No disposal wells at all is not something that you can have if you want to have oil production in the state. These two go together.”

–Steve Bohlen, oil and gas supervisor
California Department of Conservation

“Creating financial incentives through regulations is a policy call,” Bohlen said. “That’s for the administration or the Legislature and would not be in our bailiwick.”

Bohlen expects that injection wells will be part of the industrial cycle in California for the foreseeable future. Though companies are developing recycling technologies that eliminate discharge, there are no commercial operations yet in California. The most common technology today, called reverse osmosis, produces one gallon of concentrated brine for every gallon of pure water. Even if recycling increases, the brine remains a problem.

“No disposal wells at all is not something that you can have if you want to have oil production in the state,” Bohlen said. “These two go together.”

Waste Ponds Also Assessed

Evaporation ponds, the second disposal method, are also receiving a closer look. The Central Valley Regional Water Quality Control Board’s Fresno office, which has jurisdiction over the state’s prime oil-producing territory, is requiring evaporation pond operators to submit water quality tests by June 15 for the 619 active ponds, meaning those with fluid in them. All active ponds are being reviewed and must be properly permitted by December 2016 or face closure, according to Clay Rodgers, the Central Valley regional official in charge of oil wastewater.

Last spring during a field inspection, officials at the Central Valley Regional Water Quality Control Board found disposal ponds that they were not aware of. Disposal ponds range in size from a corner office to a football field. Some are lined to prevent waste from seeping into the ground; others are not.

“We said to ourselves that we need to look more closely at this,” Rodgers told Circle of Blue.

Rodgers and other officials looked at aerial photographs, conducted more field inspections, drew more information from the DOGGR database, and called oil companies. They concluded that the waste ponds needed a comprehensive review.

The office has filed 95 enforcement orders against unpermitted ponds. These orders will all be heard by the end of the year, and the pond operators will have until December 2016 to comply with permit requirements such as water quality standards, sampling and reporting schedules, and prohibitions on storing hazardous waste.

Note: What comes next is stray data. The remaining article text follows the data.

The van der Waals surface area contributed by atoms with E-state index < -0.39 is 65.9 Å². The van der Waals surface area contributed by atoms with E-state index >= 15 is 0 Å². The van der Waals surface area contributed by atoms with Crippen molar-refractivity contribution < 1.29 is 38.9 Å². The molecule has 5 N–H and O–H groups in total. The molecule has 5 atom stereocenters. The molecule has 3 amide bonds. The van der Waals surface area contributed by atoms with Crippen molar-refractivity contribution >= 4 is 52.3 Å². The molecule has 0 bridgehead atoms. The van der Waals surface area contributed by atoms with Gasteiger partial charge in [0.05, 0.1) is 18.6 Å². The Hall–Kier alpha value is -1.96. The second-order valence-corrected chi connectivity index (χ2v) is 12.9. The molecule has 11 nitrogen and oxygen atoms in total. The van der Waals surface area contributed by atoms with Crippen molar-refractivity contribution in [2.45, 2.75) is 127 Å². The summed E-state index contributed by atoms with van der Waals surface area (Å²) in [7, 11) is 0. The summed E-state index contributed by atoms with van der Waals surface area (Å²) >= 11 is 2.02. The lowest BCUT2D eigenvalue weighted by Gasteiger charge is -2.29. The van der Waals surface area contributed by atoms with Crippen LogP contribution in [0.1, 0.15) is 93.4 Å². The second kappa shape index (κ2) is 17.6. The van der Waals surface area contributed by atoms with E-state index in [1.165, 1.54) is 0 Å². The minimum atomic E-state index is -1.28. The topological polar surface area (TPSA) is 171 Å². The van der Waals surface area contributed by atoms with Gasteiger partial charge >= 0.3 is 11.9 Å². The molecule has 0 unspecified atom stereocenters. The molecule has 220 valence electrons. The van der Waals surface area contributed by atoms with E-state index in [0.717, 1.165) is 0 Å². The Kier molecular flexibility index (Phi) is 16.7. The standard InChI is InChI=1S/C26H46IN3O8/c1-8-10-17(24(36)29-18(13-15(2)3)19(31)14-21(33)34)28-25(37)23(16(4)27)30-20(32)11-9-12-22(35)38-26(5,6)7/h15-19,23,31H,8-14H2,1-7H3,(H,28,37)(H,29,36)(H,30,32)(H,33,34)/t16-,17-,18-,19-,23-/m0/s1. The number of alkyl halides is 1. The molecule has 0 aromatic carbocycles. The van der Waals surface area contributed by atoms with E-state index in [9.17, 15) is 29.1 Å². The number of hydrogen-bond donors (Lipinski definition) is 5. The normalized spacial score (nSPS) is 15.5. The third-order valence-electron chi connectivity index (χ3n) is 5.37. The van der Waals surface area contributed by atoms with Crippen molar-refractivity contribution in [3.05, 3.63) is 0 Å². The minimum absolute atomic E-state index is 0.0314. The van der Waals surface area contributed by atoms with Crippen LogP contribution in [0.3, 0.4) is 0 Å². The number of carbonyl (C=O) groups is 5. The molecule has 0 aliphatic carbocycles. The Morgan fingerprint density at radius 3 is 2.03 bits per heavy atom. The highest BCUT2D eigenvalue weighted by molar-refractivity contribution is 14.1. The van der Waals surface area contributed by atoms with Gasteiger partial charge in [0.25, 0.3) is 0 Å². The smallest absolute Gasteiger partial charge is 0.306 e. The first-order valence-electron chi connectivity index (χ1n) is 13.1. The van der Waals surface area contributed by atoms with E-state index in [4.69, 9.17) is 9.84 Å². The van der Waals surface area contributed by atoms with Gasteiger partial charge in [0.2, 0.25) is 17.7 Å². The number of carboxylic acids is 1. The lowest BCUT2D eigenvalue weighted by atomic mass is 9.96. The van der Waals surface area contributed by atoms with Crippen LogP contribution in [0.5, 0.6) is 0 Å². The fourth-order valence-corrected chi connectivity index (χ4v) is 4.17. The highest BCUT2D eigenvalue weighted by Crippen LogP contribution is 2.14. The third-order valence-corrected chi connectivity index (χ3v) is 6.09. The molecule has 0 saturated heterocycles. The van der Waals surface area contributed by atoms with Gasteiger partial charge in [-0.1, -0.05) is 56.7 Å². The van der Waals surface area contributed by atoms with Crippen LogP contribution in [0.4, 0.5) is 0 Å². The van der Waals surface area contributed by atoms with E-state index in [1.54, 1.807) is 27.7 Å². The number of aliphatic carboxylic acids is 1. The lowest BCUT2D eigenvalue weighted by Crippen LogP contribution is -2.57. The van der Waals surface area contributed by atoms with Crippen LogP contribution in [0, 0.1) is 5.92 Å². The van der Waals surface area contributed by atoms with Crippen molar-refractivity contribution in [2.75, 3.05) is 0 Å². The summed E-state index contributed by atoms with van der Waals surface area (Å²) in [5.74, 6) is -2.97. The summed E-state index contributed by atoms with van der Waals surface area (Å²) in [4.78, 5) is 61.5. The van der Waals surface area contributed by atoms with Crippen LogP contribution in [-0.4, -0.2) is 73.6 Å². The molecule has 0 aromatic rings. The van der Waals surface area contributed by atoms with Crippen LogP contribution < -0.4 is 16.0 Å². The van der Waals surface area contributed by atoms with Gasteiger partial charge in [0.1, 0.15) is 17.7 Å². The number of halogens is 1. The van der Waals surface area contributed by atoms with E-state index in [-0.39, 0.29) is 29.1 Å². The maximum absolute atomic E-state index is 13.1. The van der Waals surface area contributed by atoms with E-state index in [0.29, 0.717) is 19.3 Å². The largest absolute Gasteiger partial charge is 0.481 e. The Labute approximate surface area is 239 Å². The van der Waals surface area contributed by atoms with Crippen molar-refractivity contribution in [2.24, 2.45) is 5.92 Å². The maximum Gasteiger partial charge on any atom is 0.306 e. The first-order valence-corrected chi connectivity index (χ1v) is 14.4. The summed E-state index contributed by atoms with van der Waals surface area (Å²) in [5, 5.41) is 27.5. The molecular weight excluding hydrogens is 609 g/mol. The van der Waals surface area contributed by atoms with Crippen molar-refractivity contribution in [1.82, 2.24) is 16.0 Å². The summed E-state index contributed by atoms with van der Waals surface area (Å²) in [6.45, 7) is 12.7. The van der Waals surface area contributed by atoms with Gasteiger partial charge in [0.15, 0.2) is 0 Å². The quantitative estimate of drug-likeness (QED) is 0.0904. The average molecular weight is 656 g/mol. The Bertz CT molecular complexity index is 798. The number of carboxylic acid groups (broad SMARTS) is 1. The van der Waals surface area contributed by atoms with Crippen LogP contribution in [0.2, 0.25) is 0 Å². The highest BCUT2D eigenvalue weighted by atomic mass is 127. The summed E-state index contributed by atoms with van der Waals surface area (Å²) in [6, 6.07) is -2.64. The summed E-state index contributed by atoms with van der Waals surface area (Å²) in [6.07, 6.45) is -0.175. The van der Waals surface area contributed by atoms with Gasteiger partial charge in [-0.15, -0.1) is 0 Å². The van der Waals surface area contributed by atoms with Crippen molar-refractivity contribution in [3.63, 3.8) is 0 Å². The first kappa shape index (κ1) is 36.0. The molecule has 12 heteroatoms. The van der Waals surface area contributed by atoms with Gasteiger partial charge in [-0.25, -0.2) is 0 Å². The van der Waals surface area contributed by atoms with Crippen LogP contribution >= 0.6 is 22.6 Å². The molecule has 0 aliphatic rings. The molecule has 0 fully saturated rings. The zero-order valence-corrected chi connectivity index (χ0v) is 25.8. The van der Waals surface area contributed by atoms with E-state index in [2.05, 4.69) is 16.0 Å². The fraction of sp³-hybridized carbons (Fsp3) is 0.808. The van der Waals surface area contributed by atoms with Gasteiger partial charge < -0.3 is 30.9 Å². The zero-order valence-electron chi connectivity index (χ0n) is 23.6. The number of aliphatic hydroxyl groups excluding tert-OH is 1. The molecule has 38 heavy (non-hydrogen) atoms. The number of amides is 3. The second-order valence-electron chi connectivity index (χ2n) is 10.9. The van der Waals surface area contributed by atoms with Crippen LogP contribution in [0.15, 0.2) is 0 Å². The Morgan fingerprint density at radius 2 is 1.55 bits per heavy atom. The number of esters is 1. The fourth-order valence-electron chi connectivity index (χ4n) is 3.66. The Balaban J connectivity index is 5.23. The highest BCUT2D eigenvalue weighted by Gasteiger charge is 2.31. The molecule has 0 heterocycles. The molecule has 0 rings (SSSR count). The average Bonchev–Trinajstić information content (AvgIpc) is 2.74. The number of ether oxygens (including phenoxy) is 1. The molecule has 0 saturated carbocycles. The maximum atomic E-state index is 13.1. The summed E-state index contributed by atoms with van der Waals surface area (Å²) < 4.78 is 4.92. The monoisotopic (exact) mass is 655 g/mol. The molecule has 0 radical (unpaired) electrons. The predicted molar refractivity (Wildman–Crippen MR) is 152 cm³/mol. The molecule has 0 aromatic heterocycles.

The office did not have enough money to handle the assessment on its own, Rodgers said. It had to pull in people from other programs to work on the inspections and enforcement. The governor’s next budget offers some assistance – funding for six new staff positions to address the ponds, Rodgers said.

The highest priority ponds are on the east side of the San Joaquin Valley where groundwater has a greater chance of contaminating farm fields or drinking water wells. As with injection wells, Rodgers said he does not know of any drinking water wells contaminated by seepage from waste ponds. At least one farm in Kern County, however, has suffered polluted groundwater. In 2009, a jury ordered Aera Energy, a Bakersfield company, to pay Fred Starrh, an almond grower, $US 9 million in damages resulting from oil wastewater that was dumped in unlined ponds and spoiled his orchards.

For Grinberg and his Clean Water Action colleagues, the waste ponds are an example of an outdated practice that should be banned. But state officials are not willing to take that step. For Rodgers, the goal is simple: to keep the waste in the ponds.

5 replies
  1. Daniel Ferra says:

    According to Bill Mckibben, the ideal parts per million of Carbon in our atmosphere would be 350ppm, that was in 1975. Now we our at 404ppm and rising, we have a Atmospheric budget of 556 Billion Toxic Tons of Carbon to emit and then we would increase Temp. to 2C, this was in 2012. that leaves us with 406 Billion more Toxic Tons to burn, which would bring us to 2019 – 2020. What will the Temp. be then ?

    In the 1850s parts per million of carbon was 260 – 280.

    Right Now we have 404 parts per million of carbon in our Atmosphere, the Arctic is 75% gone and Melting, Greenland and Antarctica are calving. The North west Pacific Ocean is 5-8 degree warmer than normal. Whales, Dolphins, Sea Lions, Starfish, Die Off along the Western Coast of the Pacific Ocean over the past year .

    “Ice sheets contain enormous quantities of frozen water. If the Greenland Ice Sheet melted, scientists estimate that sea level would rise about 6 meters (20 feet). If the Antarctic Ice Sheet melted, sea level would rise by about 60 meters (200 feet).” National Snow and Ice Data Center.

    We emitted 40 -50 Billion Toxic Tons of GHGs Globally, in the United State we emitted 6.8 Billion Toxic Tons, and are leading the charge to Frack the Globe.

    California emitted 459 Toxic Tons of Carbon Dioxide in 2014, Gov Browns call to reduce this to 1990 levels so we can continue to emit over 400 million Toxic Tons a year, will not help us stop or slow down Global Warming and Sea Levels Rising.

    “Updates to the 2020 Limit.
    Calculation of the original 1990 limit approved in 2007 was revised using the scientifically updated IPCC 2007 fourth assessment report (AR4) global warming potentials, to 431 MMTCO2e. Thus the 2020 GHG emissions limit established in response to AB 32 is now slightly higher than the 427 MMTCO2e in the initial Scoping Plan.” Ca. Gov. Data